Latest Music Reviews

Brahms’ Sextets with Star Power

by David Hurwitz

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This is a high-powered group of players, and these are high-powered, gutsy live performances. There are no regularly constituted string sextets for the simple reason that the repertoire is pretty much limited to these two works, one by Dvorák, a half dozen by Boccherini, and... Continue Reading

CD From Hell: Nelsons Insults Bruckner

by David Hurwitz

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This is an atrocious performance of Bruckner’s Third Symphony: sluggish, heavy-handed, superficial, and larded with the kind of bloated, false grandeur that makes a mockery of the composer’s intentions. It’s a classic case of a conductor working with an ensemble that knows the music much... Continue Reading

Under the Radar: Vladimir Ashkenazy’s 1970s Chopin Preludes

by Jed Distler

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Vladimir Ashkenazy’s 80th birthday in July 2017 has instigated tributes, reissue projects, and retrospectives of his vast recorded legacy. Although Chopin’s music plays a prominent role in the pianist’s discography, his 1970s version of the Preludes Op. 28 tends to get overlooked when piano mavens... Continue Reading

Not Your Grandparents’ Messiah

by David Vernier

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Gottfried August Homilius, a later contemporary of J.S. Bach, wrote some very fine choral works, including passions, cantatas, and motets, and he was justly praised in his lifetime and immediately after, cited by one observer as “our greatest church composer”. Yes, he really did know... Continue Reading

Eri Mantani’s Scarlatti Recital

by Jed Distler

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Eri Mantani has all of the ingredients for good Scarlatti pianism at her beck and call: technical finesse, a beautiful sound, and stylish sensitivity. If only her interpretations were more consistent. She can be generic and bland, shaping the music with generalized articulation and predictable... Continue Reading

Under the Radar: The Ashkenazy/Solti Beethoven Concerto Cycle Reconsidered

by Jed Distler

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With Vladimir Ashkenazy’s July 2017 80th birthday festivities on the classical music community’s radar, one cannot help but reflect upon his immense body of recorded work. Certain items long have held forth as references: the Rachmaninov Preludes, the Chopin Etudes, the Liszt Mephisto Waltz, and... Continue Reading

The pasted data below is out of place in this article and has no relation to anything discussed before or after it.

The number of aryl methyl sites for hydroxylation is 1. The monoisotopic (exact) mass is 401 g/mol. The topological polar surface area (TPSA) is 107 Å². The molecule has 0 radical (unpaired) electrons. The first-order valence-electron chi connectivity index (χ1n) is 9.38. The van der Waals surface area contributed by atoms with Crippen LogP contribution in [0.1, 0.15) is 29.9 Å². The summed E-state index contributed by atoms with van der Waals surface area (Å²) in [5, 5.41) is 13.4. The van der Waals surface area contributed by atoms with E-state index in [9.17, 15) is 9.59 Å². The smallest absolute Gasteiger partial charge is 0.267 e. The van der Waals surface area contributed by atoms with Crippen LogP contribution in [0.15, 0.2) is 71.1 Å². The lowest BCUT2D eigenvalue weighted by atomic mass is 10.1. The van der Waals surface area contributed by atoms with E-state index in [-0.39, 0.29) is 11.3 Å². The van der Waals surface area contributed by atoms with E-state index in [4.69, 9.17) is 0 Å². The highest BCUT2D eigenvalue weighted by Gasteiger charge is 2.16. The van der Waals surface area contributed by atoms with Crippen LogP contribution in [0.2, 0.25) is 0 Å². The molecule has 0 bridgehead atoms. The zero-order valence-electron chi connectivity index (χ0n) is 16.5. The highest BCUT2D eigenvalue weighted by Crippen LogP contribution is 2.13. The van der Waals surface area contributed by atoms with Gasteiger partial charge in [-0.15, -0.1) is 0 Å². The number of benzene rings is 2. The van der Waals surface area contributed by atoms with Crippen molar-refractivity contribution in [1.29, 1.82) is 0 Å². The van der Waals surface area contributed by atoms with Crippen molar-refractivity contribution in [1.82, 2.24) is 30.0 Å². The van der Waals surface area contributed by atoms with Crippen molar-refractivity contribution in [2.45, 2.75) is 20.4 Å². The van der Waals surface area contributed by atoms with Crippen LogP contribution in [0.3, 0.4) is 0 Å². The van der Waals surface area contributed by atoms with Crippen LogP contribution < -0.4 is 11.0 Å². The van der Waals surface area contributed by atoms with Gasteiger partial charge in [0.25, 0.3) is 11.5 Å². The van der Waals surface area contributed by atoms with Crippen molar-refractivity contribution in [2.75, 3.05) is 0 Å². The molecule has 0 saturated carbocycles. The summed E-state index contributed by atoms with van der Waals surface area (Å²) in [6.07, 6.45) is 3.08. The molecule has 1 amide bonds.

Rachel Barton Pine Probes Paganini

by Jed Distler

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The title of this double album, Bel Canto Paganini, is the key to Rachel Barton Pine’s unaccompanied violin artistry. Of course one cannot play unaccompanied Paganini without all-encompassing virtuoso equipment, and Pine’s technique is beyond cavil; just sample her deft and supple alternating pizzicato and... Continue Reading

Herreweghe’s Brahms 4th Flops

by David Hurwitz

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Philippe Herreweghe really ought not to be conducting romantic orchestral music. He has no feeling for it at all. In the baroque works on which his reputation rests, he can achieve stunning results. I wouldn’t trade in his version of, say, Bach’s St. Matthew Passion... Continue Reading

A Poor Case For Steffani’s Baccanali

by Robert Levine

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Having been enchanted with Cecilia Bartoli’s CD of arias by the 17th century composer Agostino Steffani and knocked out by his opera, Niobe, I was happy to receive this set in the mail despite the fact that it is a pastoral in one act. Nymphs... Continue Reading

Javier Perianes’ Surefire Schubert Coupling

by Jed Distler

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Question: What do pianists Victor Rosenbaum, Anna Malikova, Rudolf Buchbinder, Philippe Cassard, Jenö Jandó, Mikhail Kazakevich, Radu Lupu, Klára Würtz, and now Javier Perianes have in common? Answer: They’ve all paired Schubert’s B-flat major D. 960 and A major D. 664 sonatas on disc. It’s... Continue Reading

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